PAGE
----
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Marketmind: Vale Charlie Munger

Published Nov 29, 2023 16:33 Updated Nov 29, 2023 16:38
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© Reuters. FILE PHOTO: Vice-Chairman of Berkshire Hathaway Corporation Charlie Munger speaks to Reuters during an interview in Omaha, Nebraska May 3, 2013. REUTERS/Lane Hickenbottom/File Photo
 
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A look at the day ahead in European and global markets from Tom Westbrook

An era has drawn to a close with the death of Charlie Munger, a month short of his 100th birthday.

The union of Munger and Warren Buffett is among the most successful in the history of business, transforming Berkshire Hathaway (NYSE:BRKa) into a multi-billion dollar conglomerate.

Often handy with a one-liner Munger summed up his fame in 2010: "I think part of the popularity of Berkshire Hathaway is that we look like people who have found a trick," he said.

"It's not brilliance. It's just avoiding stupidity."

Buffet noted "Charlie's inspiration (and) wisdom" in a statement.

Investors in Asia, meanwhile, took comments from erstwhile Federal Reserve hawk Christopher Waller as perhaps a signal of another era-shift, as he flagged that U.S. interest rates could be cut in the months ahead.

A rally in bonds and slide in the dollar that has run for weeks in the afterglow of a benign U.S. inflation report extended in Asia in the wake of Waller's remarks.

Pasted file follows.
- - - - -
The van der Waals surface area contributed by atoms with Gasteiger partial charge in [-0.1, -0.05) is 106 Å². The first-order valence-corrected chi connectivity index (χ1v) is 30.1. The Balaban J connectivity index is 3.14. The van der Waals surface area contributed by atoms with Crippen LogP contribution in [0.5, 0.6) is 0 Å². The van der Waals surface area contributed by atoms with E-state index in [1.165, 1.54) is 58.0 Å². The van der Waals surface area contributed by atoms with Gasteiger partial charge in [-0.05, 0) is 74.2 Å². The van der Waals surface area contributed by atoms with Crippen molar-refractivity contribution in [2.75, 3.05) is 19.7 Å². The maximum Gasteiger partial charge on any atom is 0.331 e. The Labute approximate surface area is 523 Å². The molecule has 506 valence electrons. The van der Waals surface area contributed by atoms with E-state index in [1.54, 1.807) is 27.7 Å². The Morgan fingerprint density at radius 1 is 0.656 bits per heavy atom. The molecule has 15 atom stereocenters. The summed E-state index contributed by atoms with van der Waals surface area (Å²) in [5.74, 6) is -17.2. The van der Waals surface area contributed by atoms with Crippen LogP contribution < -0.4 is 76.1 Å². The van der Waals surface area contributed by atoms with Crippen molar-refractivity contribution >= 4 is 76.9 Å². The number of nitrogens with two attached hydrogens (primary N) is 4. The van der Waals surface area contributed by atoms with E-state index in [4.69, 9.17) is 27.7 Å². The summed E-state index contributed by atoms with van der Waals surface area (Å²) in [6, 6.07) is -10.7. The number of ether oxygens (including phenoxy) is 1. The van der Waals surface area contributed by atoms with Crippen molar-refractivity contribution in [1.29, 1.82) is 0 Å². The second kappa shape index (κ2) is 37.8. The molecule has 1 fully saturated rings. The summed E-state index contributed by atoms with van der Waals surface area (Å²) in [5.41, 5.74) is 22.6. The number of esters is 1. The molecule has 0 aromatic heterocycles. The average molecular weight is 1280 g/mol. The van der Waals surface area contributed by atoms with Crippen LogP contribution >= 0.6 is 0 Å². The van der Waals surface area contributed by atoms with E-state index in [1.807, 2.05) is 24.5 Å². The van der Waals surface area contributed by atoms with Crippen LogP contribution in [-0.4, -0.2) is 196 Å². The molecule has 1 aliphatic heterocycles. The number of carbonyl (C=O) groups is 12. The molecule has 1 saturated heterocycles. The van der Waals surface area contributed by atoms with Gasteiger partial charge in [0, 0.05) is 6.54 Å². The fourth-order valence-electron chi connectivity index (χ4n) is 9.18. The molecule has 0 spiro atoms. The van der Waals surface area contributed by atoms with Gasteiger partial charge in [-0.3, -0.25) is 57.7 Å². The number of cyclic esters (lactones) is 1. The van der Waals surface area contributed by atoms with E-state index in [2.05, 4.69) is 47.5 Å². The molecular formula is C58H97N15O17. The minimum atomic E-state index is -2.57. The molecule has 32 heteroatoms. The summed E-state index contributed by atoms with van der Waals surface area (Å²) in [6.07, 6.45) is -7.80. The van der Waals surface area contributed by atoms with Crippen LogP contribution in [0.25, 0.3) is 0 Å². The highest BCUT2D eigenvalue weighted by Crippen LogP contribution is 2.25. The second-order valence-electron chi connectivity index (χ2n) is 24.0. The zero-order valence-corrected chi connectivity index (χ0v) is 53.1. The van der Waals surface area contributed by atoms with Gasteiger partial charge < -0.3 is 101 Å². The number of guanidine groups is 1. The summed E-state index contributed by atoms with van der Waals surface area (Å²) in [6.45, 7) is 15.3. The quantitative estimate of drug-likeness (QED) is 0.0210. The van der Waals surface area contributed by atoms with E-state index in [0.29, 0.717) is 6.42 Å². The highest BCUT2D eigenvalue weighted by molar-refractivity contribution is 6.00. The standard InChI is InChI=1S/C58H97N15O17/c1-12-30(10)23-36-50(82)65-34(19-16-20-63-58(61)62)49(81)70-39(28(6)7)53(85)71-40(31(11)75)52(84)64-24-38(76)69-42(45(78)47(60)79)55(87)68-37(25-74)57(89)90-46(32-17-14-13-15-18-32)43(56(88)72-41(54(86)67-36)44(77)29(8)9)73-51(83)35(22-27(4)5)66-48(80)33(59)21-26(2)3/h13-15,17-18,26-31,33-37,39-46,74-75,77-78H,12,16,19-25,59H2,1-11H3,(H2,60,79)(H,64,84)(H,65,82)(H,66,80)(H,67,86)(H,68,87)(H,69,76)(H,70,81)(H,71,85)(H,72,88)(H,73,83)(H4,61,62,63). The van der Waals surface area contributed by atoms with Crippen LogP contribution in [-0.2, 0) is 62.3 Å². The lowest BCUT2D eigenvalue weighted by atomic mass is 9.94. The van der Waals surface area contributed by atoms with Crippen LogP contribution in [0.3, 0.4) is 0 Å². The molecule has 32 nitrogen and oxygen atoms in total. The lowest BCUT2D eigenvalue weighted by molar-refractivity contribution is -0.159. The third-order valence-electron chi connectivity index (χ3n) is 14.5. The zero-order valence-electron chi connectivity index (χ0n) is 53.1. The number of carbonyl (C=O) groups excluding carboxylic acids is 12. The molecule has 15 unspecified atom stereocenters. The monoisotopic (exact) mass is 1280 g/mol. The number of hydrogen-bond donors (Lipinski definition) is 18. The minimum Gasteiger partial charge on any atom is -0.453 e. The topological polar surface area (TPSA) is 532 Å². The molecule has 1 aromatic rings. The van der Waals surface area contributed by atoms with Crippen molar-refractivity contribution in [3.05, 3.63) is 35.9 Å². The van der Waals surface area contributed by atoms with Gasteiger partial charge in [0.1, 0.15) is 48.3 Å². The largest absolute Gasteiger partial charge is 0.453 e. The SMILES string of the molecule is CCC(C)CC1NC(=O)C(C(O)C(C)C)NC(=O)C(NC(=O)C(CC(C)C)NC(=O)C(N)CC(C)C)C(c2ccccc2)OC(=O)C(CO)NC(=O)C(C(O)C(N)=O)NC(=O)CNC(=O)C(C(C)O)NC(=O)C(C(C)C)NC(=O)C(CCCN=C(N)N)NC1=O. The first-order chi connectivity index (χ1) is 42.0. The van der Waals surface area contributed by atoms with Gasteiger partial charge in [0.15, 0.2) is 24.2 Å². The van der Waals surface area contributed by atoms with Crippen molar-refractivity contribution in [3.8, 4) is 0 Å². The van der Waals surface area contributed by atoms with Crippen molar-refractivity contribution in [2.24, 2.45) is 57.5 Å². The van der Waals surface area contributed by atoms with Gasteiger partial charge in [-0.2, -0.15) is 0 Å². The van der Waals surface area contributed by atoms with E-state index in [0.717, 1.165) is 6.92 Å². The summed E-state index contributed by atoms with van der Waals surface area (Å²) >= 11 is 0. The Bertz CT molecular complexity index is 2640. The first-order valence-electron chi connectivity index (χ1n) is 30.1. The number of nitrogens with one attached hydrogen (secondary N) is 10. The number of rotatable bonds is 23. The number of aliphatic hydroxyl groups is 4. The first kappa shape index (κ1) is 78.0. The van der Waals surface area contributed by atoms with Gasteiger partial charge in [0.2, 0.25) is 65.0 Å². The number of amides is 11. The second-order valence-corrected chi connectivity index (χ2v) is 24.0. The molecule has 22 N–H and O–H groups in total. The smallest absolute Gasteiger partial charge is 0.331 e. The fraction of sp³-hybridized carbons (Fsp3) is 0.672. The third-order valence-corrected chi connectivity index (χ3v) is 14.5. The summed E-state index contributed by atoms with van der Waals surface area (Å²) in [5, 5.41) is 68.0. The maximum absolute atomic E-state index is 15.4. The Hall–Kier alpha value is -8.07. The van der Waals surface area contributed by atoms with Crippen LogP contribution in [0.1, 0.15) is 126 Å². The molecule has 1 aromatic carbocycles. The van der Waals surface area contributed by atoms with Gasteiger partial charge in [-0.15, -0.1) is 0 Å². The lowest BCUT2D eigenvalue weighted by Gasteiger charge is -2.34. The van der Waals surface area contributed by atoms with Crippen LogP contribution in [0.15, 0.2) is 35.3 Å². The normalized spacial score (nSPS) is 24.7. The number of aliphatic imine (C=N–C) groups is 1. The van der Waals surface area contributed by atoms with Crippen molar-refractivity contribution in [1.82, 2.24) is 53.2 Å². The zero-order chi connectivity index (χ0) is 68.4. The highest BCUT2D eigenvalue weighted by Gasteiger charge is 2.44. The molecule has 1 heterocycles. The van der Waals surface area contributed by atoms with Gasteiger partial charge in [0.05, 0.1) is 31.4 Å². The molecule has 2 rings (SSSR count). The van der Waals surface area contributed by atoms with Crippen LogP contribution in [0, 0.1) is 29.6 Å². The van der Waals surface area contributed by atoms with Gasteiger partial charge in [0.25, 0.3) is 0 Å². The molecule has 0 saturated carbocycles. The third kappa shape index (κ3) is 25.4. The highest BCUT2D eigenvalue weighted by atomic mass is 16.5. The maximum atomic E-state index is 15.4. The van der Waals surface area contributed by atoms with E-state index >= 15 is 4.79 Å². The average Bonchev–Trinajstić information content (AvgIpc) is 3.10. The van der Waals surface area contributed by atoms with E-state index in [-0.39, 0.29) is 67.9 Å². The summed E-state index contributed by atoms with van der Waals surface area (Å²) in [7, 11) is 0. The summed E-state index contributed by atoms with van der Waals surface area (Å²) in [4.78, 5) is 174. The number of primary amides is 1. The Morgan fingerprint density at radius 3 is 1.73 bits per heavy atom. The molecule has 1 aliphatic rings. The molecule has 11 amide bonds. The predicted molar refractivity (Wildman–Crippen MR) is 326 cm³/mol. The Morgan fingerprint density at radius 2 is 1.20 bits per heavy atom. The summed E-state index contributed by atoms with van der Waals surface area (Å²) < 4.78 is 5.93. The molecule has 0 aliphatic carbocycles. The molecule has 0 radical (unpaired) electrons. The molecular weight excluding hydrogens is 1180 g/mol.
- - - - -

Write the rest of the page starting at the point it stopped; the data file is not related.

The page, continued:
Two-year Treasury yields fell to a four-month low just below 4.70%. Ten-year Treasury yields hit a two-month low of 4.28%.

Interest rate futures price more than 100 basis points of cuts next year and a 40% chance they begin as soon a March.

The dollar's slide led to multi-month highs for the yen, euro, sterling and Swiss franc against the greenback and sent spot gold, in dollars, to its highest since May.

German inflation data and Eurozone confidence surveys are the next major economic calendar items for traders to watch.

In the Asia session Australian inflation came in below expectations, while New Zealand's central bank surprised investors with a warning that rate hikes may not be finished if price pressures do not ease.

China's stockmarkets also stood out.

With cheer that U.S. interest rates have peaked spreading across global markets, the MSCI index of world stocks is up 8.8% in November and heading for its largest monthly percentage gain in three years.

Chinese blue chips by contrast are down more than 2% this month and set for a fourth straight monthly drop. Hong Kong's Hang Seng is down 0.4% in November.

Key developments that could influence markets on Wednesday:

German and Spanish CPI, eurozone consumer confidence, Fed's beige book

Marketmind: Vale Charlie Munger
 

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